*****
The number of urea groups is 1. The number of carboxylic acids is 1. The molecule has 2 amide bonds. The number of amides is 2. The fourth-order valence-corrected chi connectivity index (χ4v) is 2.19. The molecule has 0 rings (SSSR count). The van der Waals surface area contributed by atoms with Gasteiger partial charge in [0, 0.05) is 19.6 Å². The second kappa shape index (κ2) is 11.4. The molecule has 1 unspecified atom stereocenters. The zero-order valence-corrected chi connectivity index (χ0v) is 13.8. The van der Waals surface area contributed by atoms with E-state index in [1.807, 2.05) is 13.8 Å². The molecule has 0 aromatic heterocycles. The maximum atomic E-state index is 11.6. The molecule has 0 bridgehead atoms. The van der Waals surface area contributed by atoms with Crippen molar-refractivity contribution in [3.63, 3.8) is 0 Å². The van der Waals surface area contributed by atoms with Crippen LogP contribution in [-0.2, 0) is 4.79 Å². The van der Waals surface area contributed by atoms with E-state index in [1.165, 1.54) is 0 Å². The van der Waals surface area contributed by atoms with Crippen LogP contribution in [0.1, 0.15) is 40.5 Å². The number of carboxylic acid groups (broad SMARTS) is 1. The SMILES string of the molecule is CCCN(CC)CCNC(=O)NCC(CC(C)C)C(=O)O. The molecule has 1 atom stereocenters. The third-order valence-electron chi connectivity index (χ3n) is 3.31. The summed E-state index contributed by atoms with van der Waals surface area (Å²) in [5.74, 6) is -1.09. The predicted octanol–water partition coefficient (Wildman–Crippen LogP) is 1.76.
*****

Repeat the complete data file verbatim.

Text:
The number of urea groups is 1. The number of carboxylic acids is 1. The molecule has 2 amide bonds. The number of amides is 2. The fourth-order valence-corrected chi connectivity index (χ4v) is 2.19. The molecule has 0 rings (SSSR count). The van der Waals surface area contributed by atoms with Gasteiger partial charge in [0, 0.05) is 19.6 Å². The second kappa shape index (κ2) is 11.4. The molecule has 1 unspecified atom stereocenters. The zero-order valence-corrected chi connectivity index (χ0v) is 13.8. The van der Waals surface area contributed by atoms with E-state index in [1.807, 2.05) is 13.8 Å². The molecule has 0 aromatic heterocycles. The maximum atomic E-state index is 11.6. The molecule has 0 bridgehead atoms. The van der Waals surface area contributed by atoms with Crippen molar-refractivity contribution in [3.63, 3.8) is 0 Å². The van der Waals surface area contributed by atoms with Crippen LogP contribution in [-0.2, 0) is 4.79 Å². The van der Waals surface area contributed by atoms with E-state index in [1.165, 1.54) is 0 Å². The van der Waals surface area contributed by atoms with Crippen LogP contribution in [0.1, 0.15) is 40.5 Å². The number of carboxylic acid groups (broad SMARTS) is 1. The SMILES string of the molecule is CCCN(CC)CCNC(=O)NCC(CC(C)C)C(=O)O. The molecule has 1 atom stereocenters. The third-order valence-electron chi connectivity index (χ3n) is 3.31. The summed E-state index contributed by atoms with van der Waals surface area (Å²) in [5.74, 6) is -1.09. The predicted octanol–water partition coefficient (Wildman–Crippen LogP) is 1.76.